The Magazine Medic
An industry expert offers a critique of 'Road & Track'.
AGE: 66 years
VITALS: Good post-op pulse
PROGNOSIS: Gradual improvement
Recently, the online investment newsletter 24/7 Wall St. grimly predicted that Road & Track was so deathly ill that it could not survive another year.
True, R&T has pretty much been run over by competitors in the automotive category. With barely half the circ (604,000) of fellow Hearst Magazines monthly Car and Driver—well, one can understand apprehensions about R&T’s future as a stand-alone brand.
But the bigs in New York’s Hearst Tower swear that our patient, though t-boned by a heartless market, is now on the mend. When it was acquired from Hachette a couple of years ago, everyone at Hearst could see that R&T needed more than a simple nip-tuck. The fix would require the equivalent of a complex multi-organ transplant. No one need wait on the expertise of the Magazine Medic for that insight.
In the immediate aftermath of its surgery, completed just a few months ago, R&T was barely recognizable, so radical was the transformation. There was a palpable Euro-lushness to it; in both its look and language, it had become…car-porn sexy.
There’s clearly a lot of Esquire’s mazy DNA in the post-op R&T—no surprise, as Esky too is owned by Hearst. In sum, R&T redux is less focused on gears and torque, more on (high-end) gear and travel.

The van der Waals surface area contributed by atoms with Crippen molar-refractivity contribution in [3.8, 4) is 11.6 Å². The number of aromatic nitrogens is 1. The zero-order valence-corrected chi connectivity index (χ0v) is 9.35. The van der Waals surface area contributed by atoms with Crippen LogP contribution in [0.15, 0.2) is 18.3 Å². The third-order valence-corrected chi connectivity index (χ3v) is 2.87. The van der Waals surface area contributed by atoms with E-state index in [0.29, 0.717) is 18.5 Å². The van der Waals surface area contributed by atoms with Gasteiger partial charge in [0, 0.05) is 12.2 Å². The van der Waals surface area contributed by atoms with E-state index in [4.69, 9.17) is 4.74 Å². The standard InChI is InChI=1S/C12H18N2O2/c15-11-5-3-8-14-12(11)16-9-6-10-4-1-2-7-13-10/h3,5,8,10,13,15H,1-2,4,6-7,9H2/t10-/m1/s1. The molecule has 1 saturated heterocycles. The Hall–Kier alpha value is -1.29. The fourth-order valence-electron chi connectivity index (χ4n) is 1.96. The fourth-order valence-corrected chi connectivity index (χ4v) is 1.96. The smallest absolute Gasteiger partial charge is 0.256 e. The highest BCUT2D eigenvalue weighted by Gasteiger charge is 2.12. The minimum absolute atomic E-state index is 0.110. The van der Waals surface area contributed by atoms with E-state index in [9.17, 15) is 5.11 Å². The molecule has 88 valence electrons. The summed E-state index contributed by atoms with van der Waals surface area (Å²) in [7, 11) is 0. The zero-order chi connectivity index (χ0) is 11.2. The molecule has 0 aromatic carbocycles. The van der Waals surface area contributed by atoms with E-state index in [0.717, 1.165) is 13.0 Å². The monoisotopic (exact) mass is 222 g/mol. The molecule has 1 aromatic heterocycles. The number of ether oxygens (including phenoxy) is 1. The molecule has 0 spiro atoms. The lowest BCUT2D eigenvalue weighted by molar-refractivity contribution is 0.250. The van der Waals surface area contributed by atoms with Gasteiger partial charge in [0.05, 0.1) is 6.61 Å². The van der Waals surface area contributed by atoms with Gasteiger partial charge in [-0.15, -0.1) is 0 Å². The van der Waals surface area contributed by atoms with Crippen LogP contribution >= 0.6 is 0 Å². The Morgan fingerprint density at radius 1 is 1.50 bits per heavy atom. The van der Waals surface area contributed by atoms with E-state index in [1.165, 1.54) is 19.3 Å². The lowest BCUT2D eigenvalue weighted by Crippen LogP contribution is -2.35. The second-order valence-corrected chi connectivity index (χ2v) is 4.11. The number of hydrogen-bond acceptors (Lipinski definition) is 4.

Not everyone immediately took to the changes. “Some long-time readers were in shock,” says Larry Webster, the new editor of R&T. “But they are beginning to come around.”
What We Prescribe
• We’re in favor of product differentiation, but sometimes you’ve got to deliver what long-time readers have come to expect. In this case, we mean pictures of car interiors. There aren’t enough of those anymore. Bring them back.
• “Go Lutz Yourself,” the featured back-page column by onetime auto industry hotshot Bob Lutz, is too weird by a third. When Bob ventures off into topics as far afield as male grooming, we think it’s time for him to be reined in.
• Expand the overly compressed “N.V.H.” (i.e., Navigation, Vibration, Harshness) section up front. It’s the one place in the magazine that reads like inside-industry dirt, and in the age of a million unreliable blogs, everyone wants dirt from a trusted source.
• “The Boot” is a handy catch-all section in back, but like most car trunks, it’s far too messy. We’re not sure what we’re going to find in there, and into what corner it has been tucked. This needs clearer organization.
Jim Meigs, head of the Men’s Enthusiast Group at Hearst, says, “We’re doubling down on the ‘lifestyle’ mission.” In our view, that prescription seems just about right.
A well-known reporter, writer and editor—at Time Inc., Primedia and other American publishing companies—Cable Neuhaus has frequently been called on to help create, repair and run consumer and trade titles of various kinds.